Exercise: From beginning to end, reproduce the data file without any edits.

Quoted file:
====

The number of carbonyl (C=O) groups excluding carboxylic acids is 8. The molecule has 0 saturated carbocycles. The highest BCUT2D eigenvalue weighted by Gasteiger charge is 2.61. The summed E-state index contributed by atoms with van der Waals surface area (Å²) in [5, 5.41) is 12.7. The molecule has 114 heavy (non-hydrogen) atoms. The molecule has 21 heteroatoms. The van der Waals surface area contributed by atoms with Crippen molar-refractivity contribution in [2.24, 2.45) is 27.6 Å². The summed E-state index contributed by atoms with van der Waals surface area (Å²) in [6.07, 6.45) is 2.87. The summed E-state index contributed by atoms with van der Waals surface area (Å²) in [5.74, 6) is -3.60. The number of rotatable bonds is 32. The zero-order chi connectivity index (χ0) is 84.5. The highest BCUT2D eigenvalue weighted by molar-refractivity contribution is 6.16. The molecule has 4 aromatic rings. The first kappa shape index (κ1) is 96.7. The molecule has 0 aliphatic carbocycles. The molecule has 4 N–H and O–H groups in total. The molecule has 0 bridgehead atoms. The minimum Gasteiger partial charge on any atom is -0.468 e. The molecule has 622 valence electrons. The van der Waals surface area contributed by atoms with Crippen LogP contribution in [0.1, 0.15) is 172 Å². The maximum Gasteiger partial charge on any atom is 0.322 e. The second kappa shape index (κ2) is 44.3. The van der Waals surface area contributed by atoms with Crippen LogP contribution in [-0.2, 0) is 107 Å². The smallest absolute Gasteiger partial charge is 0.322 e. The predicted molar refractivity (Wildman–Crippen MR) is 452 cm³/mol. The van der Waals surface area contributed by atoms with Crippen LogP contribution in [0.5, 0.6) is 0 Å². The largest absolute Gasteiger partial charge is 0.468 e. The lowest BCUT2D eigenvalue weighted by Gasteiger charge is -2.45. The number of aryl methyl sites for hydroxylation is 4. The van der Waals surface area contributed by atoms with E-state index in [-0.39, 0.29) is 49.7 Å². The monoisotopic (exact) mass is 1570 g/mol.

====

The number of carbonyl (C=O) groups excluding carboxylic acids is 8. The molecule has 0 saturated carbocycles. The highest BCUT2D eigenvalue weighted by Gasteiger charge is 2.61. The summed E-state index contributed by atoms with van der Waals surface area (Å²) in [5, 5.41) is 12.7. The molecule has 114 heavy (non-hydrogen) atoms. The molecule has 21 heteroatoms. The van der Waals surface area contributed by atoms with Crippen molar-refractivity contribution in [2.24, 2.45) is 27.6 Å². The summed E-state index contributed by atoms with van der Waals surface area (Å²) in [6.07, 6.45) is 2.87. The summed E-state index contributed by atoms with van der Waals surface area (Å²) in [5.74, 6) is -3.60. The number of rotatable bonds is 32. The zero-order chi connectivity index (χ0) is 84.5. The highest BCUT2D eigenvalue weighted by molar-refractivity contribution is 6.16. The molecule has 4 aromatic rings. The first kappa shape index (κ1) is 96.7. The molecule has 0 aliphatic carbocycles. The molecule has 4 N–H and O–H groups in total. The molecule has 0 bridgehead atoms. The minimum Gasteiger partial charge on any atom is -0.468 e. The molecule has 622 valence electrons. The van der Waals surface area contributed by atoms with Crippen LogP contribution in [0.1, 0.15) is 172 Å². The maximum Gasteiger partial charge on any atom is 0.322 e. The second kappa shape index (κ2) is 44.3. The van der Waals surface area contributed by atoms with Crippen LogP contribution in [-0.2, 0) is 107 Å². The smallest absolute Gasteiger partial charge is 0.322 e. The predicted molar refractivity (Wildman–Crippen MR) is 452 cm³/mol. The van der Waals surface area contributed by atoms with Crippen LogP contribution in [0.5, 0.6) is 0 Å². The largest absolute Gasteiger partial charge is 0.468 e. The lowest BCUT2D eigenvalue weighted by Gasteiger charge is -2.45. The number of aryl methyl sites for hydroxylation is 4. The van der Waals surface area contributed by atoms with E-state index in [-0.39, 0.29) is 49.7 Å². The monoisotopic (exact) mass is 1570 g/mol.